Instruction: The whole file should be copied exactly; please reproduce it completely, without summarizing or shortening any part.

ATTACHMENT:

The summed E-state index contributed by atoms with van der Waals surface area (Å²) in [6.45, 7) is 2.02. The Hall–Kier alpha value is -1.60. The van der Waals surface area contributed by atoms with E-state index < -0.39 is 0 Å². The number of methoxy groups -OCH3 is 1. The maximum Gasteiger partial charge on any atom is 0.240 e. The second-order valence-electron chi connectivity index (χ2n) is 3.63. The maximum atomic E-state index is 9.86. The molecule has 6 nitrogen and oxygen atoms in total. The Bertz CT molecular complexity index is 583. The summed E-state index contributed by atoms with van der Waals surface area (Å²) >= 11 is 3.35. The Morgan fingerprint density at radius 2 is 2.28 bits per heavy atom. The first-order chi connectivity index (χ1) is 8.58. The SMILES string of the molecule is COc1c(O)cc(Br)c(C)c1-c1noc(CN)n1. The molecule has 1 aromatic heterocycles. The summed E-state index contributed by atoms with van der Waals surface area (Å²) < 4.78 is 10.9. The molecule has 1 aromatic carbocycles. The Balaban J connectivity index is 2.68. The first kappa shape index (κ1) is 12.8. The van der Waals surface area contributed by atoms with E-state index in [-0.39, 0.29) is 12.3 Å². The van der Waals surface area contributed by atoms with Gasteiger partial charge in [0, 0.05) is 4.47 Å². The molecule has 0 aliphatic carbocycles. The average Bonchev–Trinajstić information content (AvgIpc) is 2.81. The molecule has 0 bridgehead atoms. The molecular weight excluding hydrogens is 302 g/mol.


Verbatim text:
The summed E-state index contributed by atoms with van der Waals surface area (Å²) in [6.45, 7) is 2.02. The Hall–Kier alpha value is -1.60. The van der Waals surface area contributed by atoms with E-state index < -0.39 is 0 Å². The number of methoxy groups -OCH3 is 1. The maximum Gasteiger partial charge on any atom is 0.240 e. The second-order valence-electron chi connectivity index (χ2n) is 3.63. The maximum atomic E-state index is 9.86. The molecule has 6 nitrogen and oxygen atoms in total. The Bertz CT molecular complexity index is 583. The summed E-state index contributed by atoms with van der Waals surface area (Å²) >= 11 is 3.35. The Morgan fingerprint density at radius 2 is 2.28 bits per heavy atom. The first-order chi connectivity index (χ1) is 8.58. The SMILES string of the molecule is COc1c(O)cc(Br)c(C)c1-c1noc(CN)n1. The molecule has 1 aromatic heterocycles. The summed E-state index contributed by atoms with van der Waals surface area (Å²) < 4.78 is 10.9. The molecule has 1 aromatic carbocycles. The Balaban J connectivity index is 2.68. The first kappa shape index (κ1) is 12.8. The van der Waals surface area contributed by atoms with E-state index in [-0.39, 0.29) is 12.3 Å². The van der Waals surface area contributed by atoms with Gasteiger partial charge in [0, 0.05) is 4.47 Å². The molecule has 0 aliphatic carbocycles. The average Bonchev–Trinajstić information content (AvgIpc) is 2.81. The molecule has 0 bridgehead atoms. The molecular weight excluding hydrogens is 302 g/mol.